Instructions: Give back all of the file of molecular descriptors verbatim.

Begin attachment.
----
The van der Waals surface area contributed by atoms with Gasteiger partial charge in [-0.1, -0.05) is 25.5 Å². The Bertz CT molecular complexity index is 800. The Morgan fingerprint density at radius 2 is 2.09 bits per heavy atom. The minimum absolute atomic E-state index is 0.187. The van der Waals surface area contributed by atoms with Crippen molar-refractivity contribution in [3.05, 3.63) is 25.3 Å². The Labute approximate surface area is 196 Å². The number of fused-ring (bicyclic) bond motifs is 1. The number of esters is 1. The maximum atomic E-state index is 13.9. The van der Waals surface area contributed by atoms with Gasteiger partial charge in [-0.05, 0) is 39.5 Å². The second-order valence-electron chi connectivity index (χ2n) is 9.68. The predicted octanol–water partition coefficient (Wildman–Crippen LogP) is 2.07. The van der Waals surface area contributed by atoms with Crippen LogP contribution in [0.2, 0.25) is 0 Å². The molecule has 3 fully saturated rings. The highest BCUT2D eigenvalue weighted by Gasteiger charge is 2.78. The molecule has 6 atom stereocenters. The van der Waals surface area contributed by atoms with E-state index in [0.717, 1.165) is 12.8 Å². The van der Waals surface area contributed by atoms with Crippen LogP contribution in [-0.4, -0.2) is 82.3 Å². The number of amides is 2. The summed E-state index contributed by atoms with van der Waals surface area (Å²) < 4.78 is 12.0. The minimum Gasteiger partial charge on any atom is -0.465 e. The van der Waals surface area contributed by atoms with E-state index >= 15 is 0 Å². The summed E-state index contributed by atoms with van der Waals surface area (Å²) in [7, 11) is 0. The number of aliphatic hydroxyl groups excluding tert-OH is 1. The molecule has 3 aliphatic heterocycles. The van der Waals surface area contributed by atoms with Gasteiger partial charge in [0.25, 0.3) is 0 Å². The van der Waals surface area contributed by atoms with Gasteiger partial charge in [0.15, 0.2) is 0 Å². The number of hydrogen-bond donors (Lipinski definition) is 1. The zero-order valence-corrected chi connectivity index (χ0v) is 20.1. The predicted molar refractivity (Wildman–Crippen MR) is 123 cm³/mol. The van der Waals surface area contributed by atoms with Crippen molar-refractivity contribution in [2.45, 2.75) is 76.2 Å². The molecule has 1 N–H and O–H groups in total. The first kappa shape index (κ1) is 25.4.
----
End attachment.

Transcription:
The van der Waals surface area contributed by atoms with Gasteiger partial charge in [-0.1, -0.05) is 25.5 Å². The Bertz CT molecular complexity index is 800. The Morgan fingerprint density at radius 2 is 2.09 bits per heavy atom. The minimum absolute atomic E-state index is 0.187. The van der Waals surface area contributed by atoms with Crippen molar-refractivity contribution in [3.05, 3.63) is 25.3 Å². The Labute approximate surface area is 196 Å². The number of fused-ring (bicyclic) bond motifs is 1. The number of esters is 1. The maximum atomic E-state index is 13.9. The van der Waals surface area contributed by atoms with Gasteiger partial charge in [-0.05, 0) is 39.5 Å². The second-order valence-electron chi connectivity index (χ2n) is 9.68. The predicted octanol–water partition coefficient (Wildman–Crippen LogP) is 2.07. The van der Waals surface area contributed by atoms with Crippen LogP contribution in [0.2, 0.25) is 0 Å². The molecule has 3 fully saturated rings. The highest BCUT2D eigenvalue weighted by Gasteiger charge is 2.78. The molecule has 6 atom stereocenters. The van der Waals surface area contributed by atoms with E-state index in [0.717, 1.165) is 12.8 Å². The van der Waals surface area contributed by atoms with Crippen LogP contribution in [-0.4, -0.2) is 82.3 Å². The number of amides is 2. The summed E-state index contributed by atoms with van der Waals surface area (Å²) < 4.78 is 12.0. The minimum Gasteiger partial charge on any atom is -0.465 e. The van der Waals surface area contributed by atoms with E-state index >= 15 is 0 Å². The summed E-state index contributed by atoms with van der Waals surface area (Å²) in [7, 11) is 0. The number of aliphatic hydroxyl groups excluding tert-OH is 1. The molecule has 3 aliphatic heterocycles. The van der Waals surface area contributed by atoms with Gasteiger partial charge in [0.25, 0.3) is 0 Å². The van der Waals surface area contributed by atoms with Gasteiger partial charge in [0.15, 0.2) is 0 Å². The number of hydrogen-bond donors (Lipinski definition) is 1. The zero-order valence-corrected chi connectivity index (χ0v) is 20.1. The predicted molar refractivity (Wildman–Crippen MR) is 123 cm³/mol. The van der Waals surface area contributed by atoms with Crippen molar-refractivity contribution in [2.45, 2.75) is 76.2 Å². The molecule has 1 N–H and O–H groups in total. The first kappa shape index (κ1) is 25.4.